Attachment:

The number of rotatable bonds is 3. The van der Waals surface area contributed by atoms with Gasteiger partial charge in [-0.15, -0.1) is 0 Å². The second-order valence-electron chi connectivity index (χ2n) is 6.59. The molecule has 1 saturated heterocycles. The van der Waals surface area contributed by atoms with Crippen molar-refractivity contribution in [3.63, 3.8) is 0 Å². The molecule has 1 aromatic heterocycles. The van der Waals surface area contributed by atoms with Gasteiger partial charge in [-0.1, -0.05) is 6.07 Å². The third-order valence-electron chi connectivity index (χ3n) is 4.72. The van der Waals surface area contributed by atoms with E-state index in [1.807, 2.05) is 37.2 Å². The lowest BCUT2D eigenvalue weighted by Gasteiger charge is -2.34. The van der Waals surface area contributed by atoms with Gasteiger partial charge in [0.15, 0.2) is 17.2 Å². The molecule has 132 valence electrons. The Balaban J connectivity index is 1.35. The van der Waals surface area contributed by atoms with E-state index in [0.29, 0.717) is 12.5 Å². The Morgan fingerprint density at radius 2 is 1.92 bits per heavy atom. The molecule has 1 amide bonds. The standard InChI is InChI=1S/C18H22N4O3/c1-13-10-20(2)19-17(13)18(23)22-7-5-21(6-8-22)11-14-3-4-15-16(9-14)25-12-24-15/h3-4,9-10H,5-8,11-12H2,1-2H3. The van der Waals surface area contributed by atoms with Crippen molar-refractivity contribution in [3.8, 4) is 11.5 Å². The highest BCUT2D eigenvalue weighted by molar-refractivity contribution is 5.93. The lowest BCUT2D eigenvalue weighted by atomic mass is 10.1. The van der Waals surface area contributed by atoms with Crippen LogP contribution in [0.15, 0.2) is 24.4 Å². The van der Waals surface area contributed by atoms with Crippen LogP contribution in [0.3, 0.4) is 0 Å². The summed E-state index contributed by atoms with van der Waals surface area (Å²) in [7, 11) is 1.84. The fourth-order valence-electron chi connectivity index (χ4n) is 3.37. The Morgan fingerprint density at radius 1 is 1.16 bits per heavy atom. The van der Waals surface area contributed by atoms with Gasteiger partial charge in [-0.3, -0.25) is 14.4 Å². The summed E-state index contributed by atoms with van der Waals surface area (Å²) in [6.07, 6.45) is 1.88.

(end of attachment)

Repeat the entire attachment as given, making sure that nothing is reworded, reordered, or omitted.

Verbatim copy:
The number of rotatable bonds is 3. The van der Waals surface area contributed by atoms with Gasteiger partial charge in [-0.15, -0.1) is 0 Å². The second-order valence-electron chi connectivity index (χ2n) is 6.59. The molecule has 1 saturated heterocycles. The van der Waals surface area contributed by atoms with Crippen molar-refractivity contribution in [3.63, 3.8) is 0 Å². The molecule has 1 aromatic heterocycles. The van der Waals surface area contributed by atoms with Gasteiger partial charge in [-0.1, -0.05) is 6.07 Å². The third-order valence-electron chi connectivity index (χ3n) is 4.72. The van der Waals surface area contributed by atoms with E-state index in [1.807, 2.05) is 37.2 Å². The lowest BCUT2D eigenvalue weighted by Gasteiger charge is -2.34. The van der Waals surface area contributed by atoms with Gasteiger partial charge in [0.15, 0.2) is 17.2 Å². The molecule has 132 valence electrons. The Balaban J connectivity index is 1.35. The van der Waals surface area contributed by atoms with E-state index in [0.29, 0.717) is 12.5 Å². The Morgan fingerprint density at radius 2 is 1.92 bits per heavy atom. The molecule has 1 amide bonds. The standard InChI is InChI=1S/C18H22N4O3/c1-13-10-20(2)19-17(13)18(23)22-7-5-21(6-8-22)11-14-3-4-15-16(9-14)25-12-24-15/h3-4,9-10H,5-8,11-12H2,1-2H3. The van der Waals surface area contributed by atoms with Crippen molar-refractivity contribution in [3.8, 4) is 11.5 Å². The highest BCUT2D eigenvalue weighted by molar-refractivity contribution is 5.93. The lowest BCUT2D eigenvalue weighted by atomic mass is 10.1. The van der Waals surface area contributed by atoms with Crippen LogP contribution in [0.15, 0.2) is 24.4 Å². The van der Waals surface area contributed by atoms with Crippen LogP contribution in [0.3, 0.4) is 0 Å². The summed E-state index contributed by atoms with van der Waals surface area (Å²) in [7, 11) is 1.84. The fourth-order valence-electron chi connectivity index (χ4n) is 3.37. The Morgan fingerprint density at radius 1 is 1.16 bits per heavy atom. The van der Waals surface area contributed by atoms with Gasteiger partial charge in [-0.3, -0.25) is 14.4 Å². The summed E-state index contributed by atoms with van der Waals surface area (Å²) in [6.07, 6.45) is 1.88.